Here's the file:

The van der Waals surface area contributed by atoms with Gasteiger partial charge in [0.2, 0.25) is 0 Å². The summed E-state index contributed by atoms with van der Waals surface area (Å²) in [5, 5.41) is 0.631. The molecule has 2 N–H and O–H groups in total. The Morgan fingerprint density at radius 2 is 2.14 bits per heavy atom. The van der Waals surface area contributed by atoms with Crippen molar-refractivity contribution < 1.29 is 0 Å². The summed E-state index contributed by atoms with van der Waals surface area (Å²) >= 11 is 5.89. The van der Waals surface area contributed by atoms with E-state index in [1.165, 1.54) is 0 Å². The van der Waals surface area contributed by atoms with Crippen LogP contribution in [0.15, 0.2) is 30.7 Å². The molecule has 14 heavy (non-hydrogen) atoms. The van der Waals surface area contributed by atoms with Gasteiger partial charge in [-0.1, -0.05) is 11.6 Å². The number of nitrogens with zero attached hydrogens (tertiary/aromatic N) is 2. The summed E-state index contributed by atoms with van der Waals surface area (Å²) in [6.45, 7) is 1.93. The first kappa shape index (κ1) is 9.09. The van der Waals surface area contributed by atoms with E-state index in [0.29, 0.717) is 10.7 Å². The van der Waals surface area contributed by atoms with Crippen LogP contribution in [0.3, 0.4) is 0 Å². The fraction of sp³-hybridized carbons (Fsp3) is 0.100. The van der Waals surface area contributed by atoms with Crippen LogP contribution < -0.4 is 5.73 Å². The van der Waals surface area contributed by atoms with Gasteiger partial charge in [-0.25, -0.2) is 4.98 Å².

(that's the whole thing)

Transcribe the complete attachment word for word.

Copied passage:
The van der Waals surface area contributed by atoms with Gasteiger partial charge in [0.2, 0.25) is 0 Å². The summed E-state index contributed by atoms with van der Waals surface area (Å²) in [5, 5.41) is 0.631. The molecule has 2 N–H and O–H groups in total. The Morgan fingerprint density at radius 2 is 2.14 bits per heavy atom. The van der Waals surface area contributed by atoms with Crippen molar-refractivity contribution < 1.29 is 0 Å². The summed E-state index contributed by atoms with van der Waals surface area (Å²) >= 11 is 5.89. The van der Waals surface area contributed by atoms with E-state index in [1.165, 1.54) is 0 Å². The van der Waals surface area contributed by atoms with Crippen LogP contribution in [0.15, 0.2) is 30.7 Å². The molecule has 14 heavy (non-hydrogen) atoms. The van der Waals surface area contributed by atoms with Gasteiger partial charge in [-0.1, -0.05) is 11.6 Å². The number of nitrogens with zero attached hydrogens (tertiary/aromatic N) is 2. The summed E-state index contributed by atoms with van der Waals surface area (Å²) in [6.45, 7) is 1.93. The first kappa shape index (κ1) is 9.09. The van der Waals surface area contributed by atoms with E-state index in [0.29, 0.717) is 10.7 Å². The van der Waals surface area contributed by atoms with Crippen LogP contribution in [0.3, 0.4) is 0 Å². The fraction of sp³-hybridized carbons (Fsp3) is 0.100. The van der Waals surface area contributed by atoms with Crippen LogP contribution < -0.4 is 5.73 Å². The van der Waals surface area contributed by atoms with Gasteiger partial charge in [-0.25, -0.2) is 4.98 Å².